The chief importance of nitrogenous compounds depends upon their assimilation by living plants, which, in their development, absorb these compounds from the soil, wherein they are formed mainly by the action of nitrifying bacteria.
It is probable that important consequences of these actions result from the presence of nitrifying bacteria in rotten stone, FIG.
The idea that this film of bacteria oxidizes the alcohol beneath by merely condensing atmospheric oxygen in its interstices, after the manner of spongy platinum, has long been given up; but the explanation of the action as an incomplete combustion, depending on the peculiar respiration of these organisms - much as in the case of nitrifying and sulphur bacteria - is not clear, though the discovery that the acetic bacteria will not only oxidize alcohol to acetic acid, but further oxidize the latter to CO 2 and 01-1 2 supports the view that the alcohol is absorbed by the organism and employed as its respirable substance.
By nitrifying bacteria - it is probably comparatively small.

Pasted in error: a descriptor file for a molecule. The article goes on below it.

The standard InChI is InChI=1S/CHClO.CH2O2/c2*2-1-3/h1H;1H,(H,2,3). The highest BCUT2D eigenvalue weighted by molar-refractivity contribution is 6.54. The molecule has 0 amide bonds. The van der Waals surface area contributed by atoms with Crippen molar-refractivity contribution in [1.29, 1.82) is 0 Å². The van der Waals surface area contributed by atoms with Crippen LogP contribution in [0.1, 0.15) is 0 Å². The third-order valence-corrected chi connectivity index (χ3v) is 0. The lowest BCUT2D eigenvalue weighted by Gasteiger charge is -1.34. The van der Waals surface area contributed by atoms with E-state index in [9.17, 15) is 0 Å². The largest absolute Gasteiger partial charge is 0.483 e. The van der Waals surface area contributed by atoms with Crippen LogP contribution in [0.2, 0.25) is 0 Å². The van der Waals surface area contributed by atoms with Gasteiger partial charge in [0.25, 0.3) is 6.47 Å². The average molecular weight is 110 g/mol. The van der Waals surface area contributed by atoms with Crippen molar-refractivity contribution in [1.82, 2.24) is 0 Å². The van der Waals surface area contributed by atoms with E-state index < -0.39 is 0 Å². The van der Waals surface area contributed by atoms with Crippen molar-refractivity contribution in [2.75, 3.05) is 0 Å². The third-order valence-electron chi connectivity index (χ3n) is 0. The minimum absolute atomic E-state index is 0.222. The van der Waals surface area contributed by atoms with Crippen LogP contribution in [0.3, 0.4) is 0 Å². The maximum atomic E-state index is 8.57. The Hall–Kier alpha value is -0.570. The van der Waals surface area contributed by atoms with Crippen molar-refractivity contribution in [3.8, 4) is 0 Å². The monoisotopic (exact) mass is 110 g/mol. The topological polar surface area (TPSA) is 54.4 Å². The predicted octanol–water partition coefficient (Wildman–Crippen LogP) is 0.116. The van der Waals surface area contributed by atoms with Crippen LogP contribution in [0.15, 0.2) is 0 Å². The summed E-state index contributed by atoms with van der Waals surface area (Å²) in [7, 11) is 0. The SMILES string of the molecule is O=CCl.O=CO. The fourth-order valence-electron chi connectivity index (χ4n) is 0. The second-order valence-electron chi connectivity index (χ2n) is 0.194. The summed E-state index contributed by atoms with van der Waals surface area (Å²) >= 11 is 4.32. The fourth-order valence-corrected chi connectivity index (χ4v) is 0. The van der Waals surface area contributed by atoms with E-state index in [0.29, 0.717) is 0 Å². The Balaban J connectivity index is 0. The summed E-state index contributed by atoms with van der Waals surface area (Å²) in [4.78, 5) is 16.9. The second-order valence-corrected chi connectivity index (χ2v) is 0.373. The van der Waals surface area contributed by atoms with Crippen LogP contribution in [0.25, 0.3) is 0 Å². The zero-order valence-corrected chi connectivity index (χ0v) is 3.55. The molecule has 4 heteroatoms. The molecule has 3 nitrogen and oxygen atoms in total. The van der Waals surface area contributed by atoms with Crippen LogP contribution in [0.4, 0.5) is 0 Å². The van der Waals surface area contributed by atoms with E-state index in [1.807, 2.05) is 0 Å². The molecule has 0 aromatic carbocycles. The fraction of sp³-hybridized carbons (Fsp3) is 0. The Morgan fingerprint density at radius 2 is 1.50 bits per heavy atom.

The change takes place in two stages and is effected by two special groups of nitrifying bacteria, which are present in all soils.
The discoveries that some species of nitrifying bacteria and perhaps pigmented forms are capable of carbon-assimilation, that others can fix free nitrogen and that a number of decompositions hitherto unsuspected are accom fished by Schizomycetes have ut thequestions of P Y Y, P d nutrition and fermentation in quite new lights.
It is invariably present in soils, where compounds are formed by nitrifying bacteria.
Fresh manure abounds in de-nitrifying bacteria, and these organisms not only reduce the nitrates to nitrites, even setting free nitrogen and ammonia, but their effect extends to the undoing of the work of what nitrifying bacteria may be present also, with great loss.